This week I have been at Bishops’ Conference (formerly Bishops’ Week) on Mt. Sequoyah in Fayetteville, Arkansas. With Gil Rendle’s leadership, we have continued Extended Cabinet work on the theme “Leading in a Radically Changing Church.” Among many items, we are wrestling with the role of metrics in helping both congregations and pastors in faithfulness and fruitfulness.
Some clear learnings about the role of metrics (measurements) are emerging:
- A system gets what it measures!
- If we don’t know what we produce (outcomes), we don’t know how to measure it.
- If we don’t know what we want, we measure the wrong things.
- Non-profits (including churches!!) often don’t know what they produce (outcomes); therefore, they measure resources (inputs) and activities (throughputs). (Deming, Collins, et. al.).
- Outcome = what will be different (changed) in 3 to 5 years if we are fruitful.
- Systems are built backwards; without an outcome you can’t build the system.
The huge change we (both in the Central Texas Conference and in the UMC at large) are going through is a change from membership to discipleship! We are working at reclaiming our core purpose handed on from the Wesleys’ and the original Methodist movement. We have been clear for a number of years that our mission is to “make disciples of Jesus Christ for the transformation of the world.” We are making the tough transition to recover the original Wesleyan church culture. (Put crudely, instead of focusing on taking care of congregations and clergy, we are trying to recover a culture of discipleship.) This is a natural outgrowth of the church responding to a culture that has changed from a Christendom focus to a post-Christendom mentality. (Therefore, no one is to blame! This change is an outgrowth of living in the American culture and mission field.)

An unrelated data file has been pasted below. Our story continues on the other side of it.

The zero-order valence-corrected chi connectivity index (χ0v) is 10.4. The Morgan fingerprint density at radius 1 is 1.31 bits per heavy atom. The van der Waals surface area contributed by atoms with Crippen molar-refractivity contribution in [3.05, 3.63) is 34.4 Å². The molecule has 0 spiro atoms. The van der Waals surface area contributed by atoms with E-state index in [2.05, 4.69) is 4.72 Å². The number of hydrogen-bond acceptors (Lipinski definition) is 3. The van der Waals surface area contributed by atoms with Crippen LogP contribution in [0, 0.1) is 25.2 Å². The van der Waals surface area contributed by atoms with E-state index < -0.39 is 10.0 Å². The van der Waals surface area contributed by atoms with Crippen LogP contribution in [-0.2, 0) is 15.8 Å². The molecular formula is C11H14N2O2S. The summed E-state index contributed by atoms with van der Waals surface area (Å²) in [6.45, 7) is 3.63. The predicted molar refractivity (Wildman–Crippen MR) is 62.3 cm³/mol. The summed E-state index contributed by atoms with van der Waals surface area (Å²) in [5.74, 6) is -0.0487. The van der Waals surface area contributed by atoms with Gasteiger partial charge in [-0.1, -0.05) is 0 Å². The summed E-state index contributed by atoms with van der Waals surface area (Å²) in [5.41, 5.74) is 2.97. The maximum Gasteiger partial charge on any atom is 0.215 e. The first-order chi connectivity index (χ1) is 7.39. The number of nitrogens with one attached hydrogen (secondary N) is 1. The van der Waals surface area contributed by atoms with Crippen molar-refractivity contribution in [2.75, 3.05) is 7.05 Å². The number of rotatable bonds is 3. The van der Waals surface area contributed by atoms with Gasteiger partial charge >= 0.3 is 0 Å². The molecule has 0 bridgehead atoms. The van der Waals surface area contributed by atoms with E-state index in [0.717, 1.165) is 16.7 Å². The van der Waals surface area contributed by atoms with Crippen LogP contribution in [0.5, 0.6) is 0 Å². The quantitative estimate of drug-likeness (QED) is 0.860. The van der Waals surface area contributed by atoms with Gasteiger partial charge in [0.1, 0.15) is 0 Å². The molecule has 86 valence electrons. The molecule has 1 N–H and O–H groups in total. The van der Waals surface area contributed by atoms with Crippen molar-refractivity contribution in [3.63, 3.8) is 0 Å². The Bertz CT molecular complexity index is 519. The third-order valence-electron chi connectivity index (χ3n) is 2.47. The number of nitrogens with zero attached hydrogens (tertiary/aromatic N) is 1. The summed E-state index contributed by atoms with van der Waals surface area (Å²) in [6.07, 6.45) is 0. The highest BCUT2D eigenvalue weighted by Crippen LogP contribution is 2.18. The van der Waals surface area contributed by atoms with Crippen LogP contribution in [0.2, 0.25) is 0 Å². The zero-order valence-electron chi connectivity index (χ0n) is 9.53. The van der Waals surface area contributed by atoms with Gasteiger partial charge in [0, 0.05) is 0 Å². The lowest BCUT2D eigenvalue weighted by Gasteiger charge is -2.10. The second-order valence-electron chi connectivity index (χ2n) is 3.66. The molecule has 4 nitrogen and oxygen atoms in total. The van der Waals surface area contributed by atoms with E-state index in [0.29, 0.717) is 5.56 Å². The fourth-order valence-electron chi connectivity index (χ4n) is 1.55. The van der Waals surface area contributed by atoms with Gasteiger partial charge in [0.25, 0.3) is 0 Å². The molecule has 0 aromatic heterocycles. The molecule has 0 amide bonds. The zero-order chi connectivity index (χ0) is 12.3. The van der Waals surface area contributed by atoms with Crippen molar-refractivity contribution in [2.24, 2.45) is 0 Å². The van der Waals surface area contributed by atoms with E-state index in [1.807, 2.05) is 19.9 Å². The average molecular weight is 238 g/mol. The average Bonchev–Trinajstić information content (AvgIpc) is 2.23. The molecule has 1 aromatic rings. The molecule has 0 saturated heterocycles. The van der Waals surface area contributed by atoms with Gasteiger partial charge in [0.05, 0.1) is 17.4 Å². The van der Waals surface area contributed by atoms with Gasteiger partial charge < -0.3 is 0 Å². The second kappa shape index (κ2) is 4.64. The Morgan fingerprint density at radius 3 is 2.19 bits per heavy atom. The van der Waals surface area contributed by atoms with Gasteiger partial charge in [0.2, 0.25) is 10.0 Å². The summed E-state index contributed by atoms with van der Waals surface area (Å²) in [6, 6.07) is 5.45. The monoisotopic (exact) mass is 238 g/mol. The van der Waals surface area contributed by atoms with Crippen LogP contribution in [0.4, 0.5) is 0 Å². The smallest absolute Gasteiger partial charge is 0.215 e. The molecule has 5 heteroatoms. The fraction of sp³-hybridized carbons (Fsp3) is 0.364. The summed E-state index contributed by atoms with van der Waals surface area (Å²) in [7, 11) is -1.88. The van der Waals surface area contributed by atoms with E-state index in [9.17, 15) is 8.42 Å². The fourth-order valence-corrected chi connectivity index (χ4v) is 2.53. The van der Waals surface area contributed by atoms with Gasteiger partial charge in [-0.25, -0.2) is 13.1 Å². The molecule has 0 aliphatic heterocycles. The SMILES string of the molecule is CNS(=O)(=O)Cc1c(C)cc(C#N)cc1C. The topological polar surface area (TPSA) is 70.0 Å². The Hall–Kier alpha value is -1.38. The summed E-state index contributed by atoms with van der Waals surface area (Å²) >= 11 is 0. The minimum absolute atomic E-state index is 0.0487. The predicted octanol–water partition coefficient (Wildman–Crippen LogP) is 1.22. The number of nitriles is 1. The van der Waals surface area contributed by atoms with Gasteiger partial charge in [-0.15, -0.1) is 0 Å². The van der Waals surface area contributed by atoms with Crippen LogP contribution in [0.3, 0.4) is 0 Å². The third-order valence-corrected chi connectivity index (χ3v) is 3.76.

Metrics don’t tell the whole story. But, they do tell an important story and must be used! We will engage in using the 5 basic metrics I’ve lifted up in previous blogs and Wilderness Way articles – worship attendance, professions of faith, number of people engaged in hands on mission work, number of people involved in spiritual formation through prayer and study, missional giving. These parallel the 5 practices of fruitful congregations. This is basic crucial data that must be known and shared.
Yet, metrics really don’t tell the whole story! Therefore, sharing a narrative is vital! We need to share the story of the mission. Attention must be paid to how God is at work in the particular mission field of a congregation. What is unique in your particular context? Where and how is the Holy Spirit leading you?
Gil Rendle has taught us to cut the knot by adding a reference point to the narrative. If you can’t measure it, at least you must describe it! A way of getting at this is to ask and answer three questions.
- What have we done?
- What are we working on?
- What do we still have to do?
As we move forward we will engage in both metrics and narrative as ways of inviting Spirit-led reflection and ministry engagement for both congregations and clergy.